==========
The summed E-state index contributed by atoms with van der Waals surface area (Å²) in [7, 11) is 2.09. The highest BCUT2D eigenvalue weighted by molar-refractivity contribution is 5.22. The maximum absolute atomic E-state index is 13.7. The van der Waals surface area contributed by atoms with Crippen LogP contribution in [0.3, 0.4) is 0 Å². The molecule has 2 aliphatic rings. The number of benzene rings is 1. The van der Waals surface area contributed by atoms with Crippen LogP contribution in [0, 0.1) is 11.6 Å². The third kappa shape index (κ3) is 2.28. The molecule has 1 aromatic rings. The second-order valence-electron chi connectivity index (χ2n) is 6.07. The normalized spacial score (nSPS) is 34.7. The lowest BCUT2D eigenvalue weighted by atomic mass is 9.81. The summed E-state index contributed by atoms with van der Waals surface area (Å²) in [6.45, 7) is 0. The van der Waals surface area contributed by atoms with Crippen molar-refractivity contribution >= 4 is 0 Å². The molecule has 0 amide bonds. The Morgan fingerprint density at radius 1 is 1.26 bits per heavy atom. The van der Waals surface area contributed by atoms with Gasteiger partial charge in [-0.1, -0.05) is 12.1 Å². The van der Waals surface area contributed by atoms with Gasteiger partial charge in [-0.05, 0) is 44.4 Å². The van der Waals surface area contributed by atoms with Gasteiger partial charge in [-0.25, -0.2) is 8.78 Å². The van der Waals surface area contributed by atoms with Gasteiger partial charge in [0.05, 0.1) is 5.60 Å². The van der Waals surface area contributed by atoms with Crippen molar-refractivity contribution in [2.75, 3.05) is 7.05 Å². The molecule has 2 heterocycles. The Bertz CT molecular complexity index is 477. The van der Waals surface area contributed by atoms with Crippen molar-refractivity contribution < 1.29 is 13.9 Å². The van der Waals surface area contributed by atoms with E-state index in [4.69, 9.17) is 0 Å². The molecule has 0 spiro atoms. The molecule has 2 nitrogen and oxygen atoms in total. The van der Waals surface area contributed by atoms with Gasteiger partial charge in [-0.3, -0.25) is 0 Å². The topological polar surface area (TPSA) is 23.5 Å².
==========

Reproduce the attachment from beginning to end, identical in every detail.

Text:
The summed E-state index contributed by atoms with van der Waals surface area (Å²) in [7, 11) is 2.09. The highest BCUT2D eigenvalue weighted by molar-refractivity contribution is 5.22. The maximum absolute atomic E-state index is 13.7. The van der Waals surface area contributed by atoms with Crippen LogP contribution in [0.3, 0.4) is 0 Å². The molecule has 2 aliphatic rings. The number of benzene rings is 1. The van der Waals surface area contributed by atoms with Crippen LogP contribution in [0, 0.1) is 11.6 Å². The third kappa shape index (κ3) is 2.28. The molecule has 1 aromatic rings. The second-order valence-electron chi connectivity index (χ2n) is 6.07. The normalized spacial score (nSPS) is 34.7. The lowest BCUT2D eigenvalue weighted by atomic mass is 9.81. The summed E-state index contributed by atoms with van der Waals surface area (Å²) in [6.45, 7) is 0. The van der Waals surface area contributed by atoms with Crippen molar-refractivity contribution >= 4 is 0 Å². The molecule has 0 amide bonds. The Morgan fingerprint density at radius 1 is 1.26 bits per heavy atom. The van der Waals surface area contributed by atoms with Gasteiger partial charge in [-0.1, -0.05) is 12.1 Å². The van der Waals surface area contributed by atoms with Gasteiger partial charge in [-0.05, 0) is 44.4 Å². The van der Waals surface area contributed by atoms with Gasteiger partial charge in [-0.25, -0.2) is 8.78 Å². The van der Waals surface area contributed by atoms with Gasteiger partial charge in [0.05, 0.1) is 5.60 Å². The van der Waals surface area contributed by atoms with Crippen molar-refractivity contribution in [2.75, 3.05) is 7.05 Å². The molecule has 2 heterocycles. The Bertz CT molecular complexity index is 477. The van der Waals surface area contributed by atoms with Crippen molar-refractivity contribution < 1.29 is 13.9 Å². The van der Waals surface area contributed by atoms with E-state index in [4.69, 9.17) is 0 Å². The molecule has 0 spiro atoms. The molecule has 2 nitrogen and oxygen atoms in total. The van der Waals surface area contributed by atoms with Gasteiger partial charge in [-0.3, -0.25) is 0 Å². The topological polar surface area (TPSA) is 23.5 Å².